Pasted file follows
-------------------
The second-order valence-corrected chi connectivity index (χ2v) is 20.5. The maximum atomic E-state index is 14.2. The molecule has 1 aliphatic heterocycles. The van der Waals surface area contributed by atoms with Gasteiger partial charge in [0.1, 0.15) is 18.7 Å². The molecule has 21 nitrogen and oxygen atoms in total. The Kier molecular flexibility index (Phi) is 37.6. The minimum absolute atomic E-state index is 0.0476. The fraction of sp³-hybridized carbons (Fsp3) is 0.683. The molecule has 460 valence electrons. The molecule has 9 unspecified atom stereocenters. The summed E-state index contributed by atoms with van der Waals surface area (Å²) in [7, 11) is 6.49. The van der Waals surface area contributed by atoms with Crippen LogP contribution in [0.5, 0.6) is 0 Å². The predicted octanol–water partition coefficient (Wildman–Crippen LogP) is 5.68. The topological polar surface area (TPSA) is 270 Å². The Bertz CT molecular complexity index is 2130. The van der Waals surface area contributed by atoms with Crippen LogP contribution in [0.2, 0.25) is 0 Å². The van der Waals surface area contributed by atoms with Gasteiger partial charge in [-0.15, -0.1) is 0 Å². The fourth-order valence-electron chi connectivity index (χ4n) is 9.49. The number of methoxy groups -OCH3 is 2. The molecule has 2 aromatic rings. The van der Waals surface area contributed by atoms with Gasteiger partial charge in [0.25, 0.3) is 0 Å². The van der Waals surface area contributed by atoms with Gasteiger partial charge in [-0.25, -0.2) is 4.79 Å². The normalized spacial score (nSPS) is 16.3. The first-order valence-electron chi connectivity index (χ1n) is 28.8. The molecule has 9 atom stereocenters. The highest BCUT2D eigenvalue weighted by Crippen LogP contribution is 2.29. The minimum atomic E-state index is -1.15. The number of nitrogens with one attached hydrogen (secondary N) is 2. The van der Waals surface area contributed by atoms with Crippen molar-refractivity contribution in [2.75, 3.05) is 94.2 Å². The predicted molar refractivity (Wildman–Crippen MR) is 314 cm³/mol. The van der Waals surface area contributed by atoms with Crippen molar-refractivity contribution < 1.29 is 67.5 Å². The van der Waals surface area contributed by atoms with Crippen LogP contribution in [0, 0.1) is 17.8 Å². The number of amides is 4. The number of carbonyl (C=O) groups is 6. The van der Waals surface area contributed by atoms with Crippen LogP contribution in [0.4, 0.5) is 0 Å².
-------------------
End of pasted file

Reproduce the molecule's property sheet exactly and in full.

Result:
The second-order valence-corrected chi connectivity index (χ2v) is 20.5. The maximum atomic E-state index is 14.2. The molecule has 1 aliphatic heterocycles. The van der Waals surface area contributed by atoms with Gasteiger partial charge in [0.1, 0.15) is 18.7 Å². The molecule has 21 nitrogen and oxygen atoms in total. The Kier molecular flexibility index (Phi) is 37.6. The minimum absolute atomic E-state index is 0.0476. The fraction of sp³-hybridized carbons (Fsp3) is 0.683. The molecule has 460 valence electrons. The molecule has 9 unspecified atom stereocenters. The summed E-state index contributed by atoms with van der Waals surface area (Å²) in [7, 11) is 6.49. The van der Waals surface area contributed by atoms with Crippen LogP contribution in [0.5, 0.6) is 0 Å². The predicted octanol–water partition coefficient (Wildman–Crippen LogP) is 5.68. The topological polar surface area (TPSA) is 270 Å². The Bertz CT molecular complexity index is 2130. The van der Waals surface area contributed by atoms with Crippen LogP contribution in [0.2, 0.25) is 0 Å². The van der Waals surface area contributed by atoms with Gasteiger partial charge in [-0.15, -0.1) is 0 Å². The fourth-order valence-electron chi connectivity index (χ4n) is 9.49. The number of methoxy groups -OCH3 is 2. The molecule has 2 aromatic rings. The van der Waals surface area contributed by atoms with Gasteiger partial charge in [0.25, 0.3) is 0 Å². The van der Waals surface area contributed by atoms with Gasteiger partial charge in [-0.25, -0.2) is 4.79 Å². The normalized spacial score (nSPS) is 16.3. The first-order valence-electron chi connectivity index (χ1n) is 28.8. The molecule has 9 atom stereocenters. The highest BCUT2D eigenvalue weighted by Crippen LogP contribution is 2.29. The minimum atomic E-state index is -1.15. The number of nitrogens with one attached hydrogen (secondary N) is 2. The van der Waals surface area contributed by atoms with Crippen molar-refractivity contribution in [2.75, 3.05) is 94.2 Å². The predicted molar refractivity (Wildman–Crippen MR) is 314 cm³/mol. The van der Waals surface area contributed by atoms with Crippen molar-refractivity contribution < 1.29 is 67.5 Å². The van der Waals surface area contributed by atoms with Crippen LogP contribution in [0, 0.1) is 17.8 Å². The number of amides is 4. The number of carbonyl (C=O) groups is 6. The van der Waals surface area contributed by atoms with Crippen LogP contribution in [0.4, 0.5) is 0 Å².